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Bystander CPR Helps Even When EMS Is Delayed



Dear {FIRST_NAME},

Bystander CPRCardiac arrest patients who get cardio-pulmonary resuscitation (CPR) from a bystander at the scene may have better survival odds even when an ambulance takes a long time to arrive, a Danish study suggests. Researchers examined data on 7,623 cardiac arrest patients and found when an ambulance arrived within five minutes of a 911 call, patients were 2.3 times more likely to survive at least 30 days if they received bystander CPR than if they didn't get this aid at the scene. When ambulances took up to 10 minutes to arrive, bystander CPR was associated with tripled survival odds, the study also found. More...


Heart-Related Deaths Spike During the Holidays

Heart-related deaths spike around Christmas, but the effect may have nothing to do with the cold winter season, according to new research in Journal of the American Heart Association. In this study, researchers analyzed trends in deaths in New Zealand, where Christmas occurs during the summer season – allowing researchers to separate any winter effect from a holiday effect. More...


"Keep the Beat Alive" Float at Rose Parade Highlights Importance of CPR

Float_Trophy_PicUnion Bank and the American Heart Association Western States Affiliate were named “Judges’ Special Trophy” winners for their 2017 Rose Parade float, Keep the Beat Alive. The Judges’ Special Trophy is presented to the float with “outstanding showmanship and dramatic impact.” The goal of the float was to promote Hands-Only CPR training, especially among youth. The AHA trained more than 3,000 people in Hands-Only CPR during float decorating days and the post-parade Showcase of Floats in Pasadena, California. More...


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  • January 13-15, 2017: Parent Heart Watch, Tucson, AZ
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  • June 3, 2017: Fire on Ice Hockey Fundraiser, Pittsburgh, PA
  • December 4-8, 2017: Emergency Cardiovascular Care Update, New Orleans, LA

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Heads-Up CPR: Can It Help?

Heads up CPRWhat do the high-rises in Seoul, South Korea, have to do with the hemodynamics of CPR? Seoul has a very dense population and many of their apartment buildings are 40 stories or more, with very small elevators that have always presented challenges to EMS crews. In fact, the elevators are so small that when a cardiac arrest occurs, the patient can’t be loaded and transported in a flat position. Instead, the patient must be put in the elevator diagonally with the head up or down. Keith Lurie, MD, a cardiac arrest researcher and inventor believes the patient’s head should be up, and he can prove it. More...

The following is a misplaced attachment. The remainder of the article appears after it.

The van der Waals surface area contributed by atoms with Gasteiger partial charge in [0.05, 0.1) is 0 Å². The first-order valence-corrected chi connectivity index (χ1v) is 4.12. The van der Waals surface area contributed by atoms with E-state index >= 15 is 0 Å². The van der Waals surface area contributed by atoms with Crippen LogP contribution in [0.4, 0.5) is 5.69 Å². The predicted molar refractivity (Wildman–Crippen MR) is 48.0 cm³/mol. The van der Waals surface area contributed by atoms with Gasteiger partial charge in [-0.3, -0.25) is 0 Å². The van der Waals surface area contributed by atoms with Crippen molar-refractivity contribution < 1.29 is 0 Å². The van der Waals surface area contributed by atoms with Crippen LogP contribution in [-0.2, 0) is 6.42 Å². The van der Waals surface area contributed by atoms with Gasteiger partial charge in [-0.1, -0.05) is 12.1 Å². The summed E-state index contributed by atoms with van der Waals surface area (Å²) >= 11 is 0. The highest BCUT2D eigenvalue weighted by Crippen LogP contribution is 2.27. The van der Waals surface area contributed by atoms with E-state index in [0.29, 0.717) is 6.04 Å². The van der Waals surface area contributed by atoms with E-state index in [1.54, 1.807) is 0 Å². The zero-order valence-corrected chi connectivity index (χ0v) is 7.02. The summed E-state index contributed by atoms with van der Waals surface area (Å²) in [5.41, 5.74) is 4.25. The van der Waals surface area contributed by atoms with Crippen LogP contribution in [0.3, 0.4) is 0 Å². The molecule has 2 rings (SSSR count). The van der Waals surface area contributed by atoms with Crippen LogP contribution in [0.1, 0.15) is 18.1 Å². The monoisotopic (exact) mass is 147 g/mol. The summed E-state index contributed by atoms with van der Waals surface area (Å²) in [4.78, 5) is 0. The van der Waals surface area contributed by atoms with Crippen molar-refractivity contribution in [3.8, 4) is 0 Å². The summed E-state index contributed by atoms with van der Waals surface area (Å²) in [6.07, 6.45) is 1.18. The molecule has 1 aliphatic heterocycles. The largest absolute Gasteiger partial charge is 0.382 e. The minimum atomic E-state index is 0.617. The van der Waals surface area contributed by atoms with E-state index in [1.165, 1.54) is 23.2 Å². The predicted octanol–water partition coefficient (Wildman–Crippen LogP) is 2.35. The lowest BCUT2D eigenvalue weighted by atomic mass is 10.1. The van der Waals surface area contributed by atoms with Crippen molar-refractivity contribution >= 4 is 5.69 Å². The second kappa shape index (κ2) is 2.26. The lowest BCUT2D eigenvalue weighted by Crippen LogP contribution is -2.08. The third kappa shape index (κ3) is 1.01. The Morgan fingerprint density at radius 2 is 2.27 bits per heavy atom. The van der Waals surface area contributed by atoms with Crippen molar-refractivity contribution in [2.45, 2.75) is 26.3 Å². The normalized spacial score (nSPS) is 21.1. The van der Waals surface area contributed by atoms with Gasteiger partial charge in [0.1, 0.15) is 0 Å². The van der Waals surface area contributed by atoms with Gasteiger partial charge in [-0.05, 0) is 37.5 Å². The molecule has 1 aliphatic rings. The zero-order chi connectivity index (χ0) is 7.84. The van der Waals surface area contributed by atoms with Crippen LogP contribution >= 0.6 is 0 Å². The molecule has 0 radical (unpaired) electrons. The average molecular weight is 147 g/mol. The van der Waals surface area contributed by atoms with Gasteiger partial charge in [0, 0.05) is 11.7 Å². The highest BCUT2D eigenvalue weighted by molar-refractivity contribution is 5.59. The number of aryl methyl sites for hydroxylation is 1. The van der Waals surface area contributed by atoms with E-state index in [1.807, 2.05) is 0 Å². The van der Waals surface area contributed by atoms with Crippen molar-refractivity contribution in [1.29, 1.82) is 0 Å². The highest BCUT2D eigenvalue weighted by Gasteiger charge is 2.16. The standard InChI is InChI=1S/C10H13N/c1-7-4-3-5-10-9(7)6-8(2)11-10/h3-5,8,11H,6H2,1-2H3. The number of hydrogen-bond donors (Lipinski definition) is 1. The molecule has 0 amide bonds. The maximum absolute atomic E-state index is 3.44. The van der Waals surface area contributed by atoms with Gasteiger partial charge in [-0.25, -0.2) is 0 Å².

Quick Thinking Coaches Save A Student's Life

Donovan Catholic wrestlers praying for teammate for Brandon GonzalezBrandon Gonzalez looked every bit a dominant force as he entered his New Jersey high school wrestling match last week. On the small side of the 220-pound division, the Donovan Catholic High School junior pinned his larger opponent from Lakewood High in just 20 seconds. Then he just lay there. At first, Gonzalez’s coach, Steven Glawson, thought that the 16-year-old was showboating a bit, exercising his dominance over a quickly pinned opponent who was still beneath him. But when his opponent rolled away and Gonzalez remained unmoving on the ground, that’s when the situation became clear. Gonzalez wasn’t showboating; he was experiencing cardiac arrest. More...

The Sudden Cardiac Arrest Foundation was quoted in this article in The Washington Post. The Foundation is often contacted by the media for information and expert commentary. To see other media mentions, click here.


Michigan Becomes 35th State To Require CPR Training in Schools

Michigan StatehouseLawmakers in Michigan hope the odds of surviving a cardiac arrest improve in the state, where high schoolers will soon be required to take CPR training before graduating. “We’re hoping this will help increase survival rates across all Michigan communities and beyond,” said pediatric cardiologist Monica Martin Goble, MD, an associate professor at the University of Michigan Congenital Heart Center. “As four out of five cardiac arrests happen at home, this has the potential to increase survival rates across our communities.” More...


Save the Dates: ECCU 2017

ECCU 2017 The Emergency Cardiovascular Care Update (ECCU 2017) Conference will be held at the Hyatt Regency in New Orleans December 5-8, with pre-conference workshops December 4-5. The science and practice of emergency cardiovascular care is changing rapidly from the home to EMS to intensive care. ECCU will feature innovative content and speakers from around the world.

The ECCU Call for Presentations has been extended to January 29. For more information, click here.
 
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